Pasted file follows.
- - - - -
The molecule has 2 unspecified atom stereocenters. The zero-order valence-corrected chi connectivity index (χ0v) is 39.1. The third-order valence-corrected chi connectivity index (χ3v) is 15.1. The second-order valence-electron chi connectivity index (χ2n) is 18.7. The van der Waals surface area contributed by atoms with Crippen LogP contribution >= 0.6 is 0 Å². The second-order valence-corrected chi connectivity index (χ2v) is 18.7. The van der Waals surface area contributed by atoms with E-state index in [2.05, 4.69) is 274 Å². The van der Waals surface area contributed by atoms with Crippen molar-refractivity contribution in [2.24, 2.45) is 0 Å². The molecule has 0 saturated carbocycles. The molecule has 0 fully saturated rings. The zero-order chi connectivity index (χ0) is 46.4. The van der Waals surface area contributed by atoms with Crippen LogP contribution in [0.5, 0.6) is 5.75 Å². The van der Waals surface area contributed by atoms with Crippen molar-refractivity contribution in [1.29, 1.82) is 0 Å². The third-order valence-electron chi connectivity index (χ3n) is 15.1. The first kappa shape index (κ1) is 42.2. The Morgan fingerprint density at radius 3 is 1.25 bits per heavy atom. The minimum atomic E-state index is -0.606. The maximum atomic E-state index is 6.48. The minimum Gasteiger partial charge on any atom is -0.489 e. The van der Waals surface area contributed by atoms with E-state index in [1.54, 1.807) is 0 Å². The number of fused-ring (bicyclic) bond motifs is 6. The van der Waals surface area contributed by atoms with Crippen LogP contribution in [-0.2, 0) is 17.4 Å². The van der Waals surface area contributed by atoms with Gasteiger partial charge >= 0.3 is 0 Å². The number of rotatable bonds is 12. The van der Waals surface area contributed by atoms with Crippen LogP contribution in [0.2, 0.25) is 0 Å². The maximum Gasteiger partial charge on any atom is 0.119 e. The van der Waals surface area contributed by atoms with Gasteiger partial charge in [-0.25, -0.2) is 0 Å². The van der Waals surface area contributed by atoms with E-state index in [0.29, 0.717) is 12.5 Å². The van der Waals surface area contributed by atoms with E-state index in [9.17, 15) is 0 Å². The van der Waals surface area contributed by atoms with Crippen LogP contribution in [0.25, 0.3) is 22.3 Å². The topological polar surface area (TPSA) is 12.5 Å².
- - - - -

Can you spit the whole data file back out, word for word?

The molecule has 2 unspecified atom stereocenters. The zero-order valence-corrected chi connectivity index (χ0v) is 39.1. The third-order valence-corrected chi connectivity index (χ3v) is 15.1. The second-order valence-electron chi connectivity index (χ2n) is 18.7. The van der Waals surface area contributed by atoms with Crippen LogP contribution >= 0.6 is 0 Å². The second-order valence-corrected chi connectivity index (χ2v) is 18.7. The van der Waals surface area contributed by atoms with E-state index in [2.05, 4.69) is 274 Å². The van der Waals surface area contributed by atoms with Crippen molar-refractivity contribution in [2.24, 2.45) is 0 Å². The molecule has 0 saturated carbocycles. The molecule has 0 fully saturated rings. The zero-order chi connectivity index (χ0) is 46.4. The van der Waals surface area contributed by atoms with Crippen LogP contribution in [0.5, 0.6) is 5.75 Å². The van der Waals surface area contributed by atoms with Crippen molar-refractivity contribution in [1.29, 1.82) is 0 Å². The third-order valence-electron chi connectivity index (χ3n) is 15.1. The first kappa shape index (κ1) is 42.2. The Morgan fingerprint density at radius 3 is 1.25 bits per heavy atom. The minimum atomic E-state index is -0.606. The maximum atomic E-state index is 6.48. The minimum Gasteiger partial charge on any atom is -0.489 e. The van der Waals surface area contributed by atoms with E-state index in [1.54, 1.807) is 0 Å². The number of fused-ring (bicyclic) bond motifs is 6. The van der Waals surface area contributed by atoms with Crippen LogP contribution in [-0.2, 0) is 17.4 Å². The van der Waals surface area contributed by atoms with Gasteiger partial charge >= 0.3 is 0 Å². The number of rotatable bonds is 12. The van der Waals surface area contributed by atoms with Crippen LogP contribution in [0.2, 0.25) is 0 Å². The maximum Gasteiger partial charge on any atom is 0.119 e. The van der Waals surface area contributed by atoms with Gasteiger partial charge in [-0.25, -0.2) is 0 Å². The van der Waals surface area contributed by atoms with E-state index in [0.29, 0.717) is 12.5 Å². The van der Waals surface area contributed by atoms with E-state index in [9.17, 15) is 0 Å². The van der Waals surface area contributed by atoms with Crippen LogP contribution in [0.25, 0.3) is 22.3 Å². The topological polar surface area (TPSA) is 12.5 Å².